Harvested veggies
Image by Teresa Golden

Learn about root crops as well as how to maintain your garden during the growing season.

Episode 111: Veggie Patch Retrospective (Part 3)

Part 3 of the Veggie Patch Retrospective wraps up with 4 more short segments about gardening for edible food crops. Master Gardener Volunteer, Teresa Golden, continues to provide advice to the beginner and experienced gardener about how to tend a successful vegetable garden.

The first segment focuses on root crops including beets, carrots, radishes, onions, turnips, parsnips, potatoes, among others. The category gets its name because their edible roots grow under the soil. Knowing the growing season of the specific crop you are growing i s one key to success. They tend to be directly sown into the soil but proper spacing is also very important. Consistent watering is also key as is storing them properly once harvested.

Next is all about garden maintenance and tools. Maintenance revolves around weeding, watering, and fertilizing.  Make sure to water the soil, not the plants. One way to control weeds is to mulch, but whatever you do, don’t let the weeds got to seed to prevent an even bigger challenge in the future. Adding organic matter (like compost) is the preferable way to fertilize but if you do use supplemental chemical fertilizers, make sure to read the labels and apply them correctly. The right tools can make garden maintenance easier so listen in to learn the best tools for the job.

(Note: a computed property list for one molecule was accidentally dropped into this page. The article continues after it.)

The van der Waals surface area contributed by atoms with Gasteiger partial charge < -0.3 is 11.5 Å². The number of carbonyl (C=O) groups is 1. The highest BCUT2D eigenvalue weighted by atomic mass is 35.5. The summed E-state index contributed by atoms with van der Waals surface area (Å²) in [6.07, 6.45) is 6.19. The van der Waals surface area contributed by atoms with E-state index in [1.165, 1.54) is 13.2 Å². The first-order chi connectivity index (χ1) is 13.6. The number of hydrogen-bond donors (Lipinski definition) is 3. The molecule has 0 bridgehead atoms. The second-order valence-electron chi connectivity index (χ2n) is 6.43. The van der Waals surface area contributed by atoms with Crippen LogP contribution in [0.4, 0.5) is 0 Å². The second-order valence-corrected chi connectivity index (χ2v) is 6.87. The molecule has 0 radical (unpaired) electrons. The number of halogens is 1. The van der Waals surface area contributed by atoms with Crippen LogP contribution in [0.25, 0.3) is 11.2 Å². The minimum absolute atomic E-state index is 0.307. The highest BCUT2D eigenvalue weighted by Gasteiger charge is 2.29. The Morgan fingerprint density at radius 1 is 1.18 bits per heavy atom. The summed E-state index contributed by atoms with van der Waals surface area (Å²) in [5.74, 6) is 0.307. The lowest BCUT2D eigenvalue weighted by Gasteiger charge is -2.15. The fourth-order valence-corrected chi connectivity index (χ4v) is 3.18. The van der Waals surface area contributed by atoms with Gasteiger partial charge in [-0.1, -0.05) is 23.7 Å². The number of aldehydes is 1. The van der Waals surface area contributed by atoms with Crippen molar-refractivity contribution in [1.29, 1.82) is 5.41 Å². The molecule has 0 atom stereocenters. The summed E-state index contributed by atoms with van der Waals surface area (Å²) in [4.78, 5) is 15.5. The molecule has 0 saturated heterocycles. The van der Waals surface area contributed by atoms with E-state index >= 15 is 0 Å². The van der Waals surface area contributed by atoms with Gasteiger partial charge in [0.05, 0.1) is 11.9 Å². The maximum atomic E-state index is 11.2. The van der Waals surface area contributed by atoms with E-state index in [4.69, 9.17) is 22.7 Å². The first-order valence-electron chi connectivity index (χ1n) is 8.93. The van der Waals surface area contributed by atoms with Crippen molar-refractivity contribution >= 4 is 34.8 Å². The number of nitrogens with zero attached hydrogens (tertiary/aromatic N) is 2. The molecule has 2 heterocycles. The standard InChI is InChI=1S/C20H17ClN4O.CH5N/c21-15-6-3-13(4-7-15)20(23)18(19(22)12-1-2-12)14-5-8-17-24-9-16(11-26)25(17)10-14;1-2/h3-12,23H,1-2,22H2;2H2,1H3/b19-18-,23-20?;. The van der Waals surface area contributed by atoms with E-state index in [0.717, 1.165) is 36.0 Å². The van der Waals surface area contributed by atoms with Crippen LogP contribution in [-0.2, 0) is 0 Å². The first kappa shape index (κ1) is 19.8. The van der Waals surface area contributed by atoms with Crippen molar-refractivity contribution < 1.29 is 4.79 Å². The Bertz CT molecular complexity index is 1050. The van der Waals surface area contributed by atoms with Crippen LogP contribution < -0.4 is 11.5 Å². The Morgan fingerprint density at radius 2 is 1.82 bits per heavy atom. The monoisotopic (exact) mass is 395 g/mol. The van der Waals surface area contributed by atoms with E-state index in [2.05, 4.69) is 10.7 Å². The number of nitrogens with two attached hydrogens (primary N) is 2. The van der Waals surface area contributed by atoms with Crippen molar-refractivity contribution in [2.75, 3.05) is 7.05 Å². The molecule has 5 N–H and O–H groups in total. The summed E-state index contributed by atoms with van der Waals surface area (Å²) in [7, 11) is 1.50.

The segment on extending the gardening season focuses on various ways to keep the soil warm.  Cloches, cold frames, row covers, low tunnels and high tunnels are all discussed. Hopefully, this discussion can help you decide which approach might work best for you.

Finally, the Veggie Patch series ends with a segment about putting your garden to ‘bed’ for the winter. Once your crops are harvested, this involves pulling all dead or unproductive plants and either composting them (if they don’t have seeds) or discarding them. Remove all cages and supports, making sure to clean them before storing them for the winter. Testing your soil pH in the fall will inform you of any needed amendments (like compost). This is a great time to sanitize, oil, and sharpen your garden tools for the next season.

We hope this series gives you the confidence to start and nurture your home vegetable garden.

Host: Teresa Golden

Photo by: Teresa Golden

Production Support : Linda Aydlett, Deven Connelly, Teresa Golden, Xandra Powers, Annie Scibienski



Xandra Powers
Community Horticulture Coordinator
518-828-3346 x106

Last updated March 7, 2024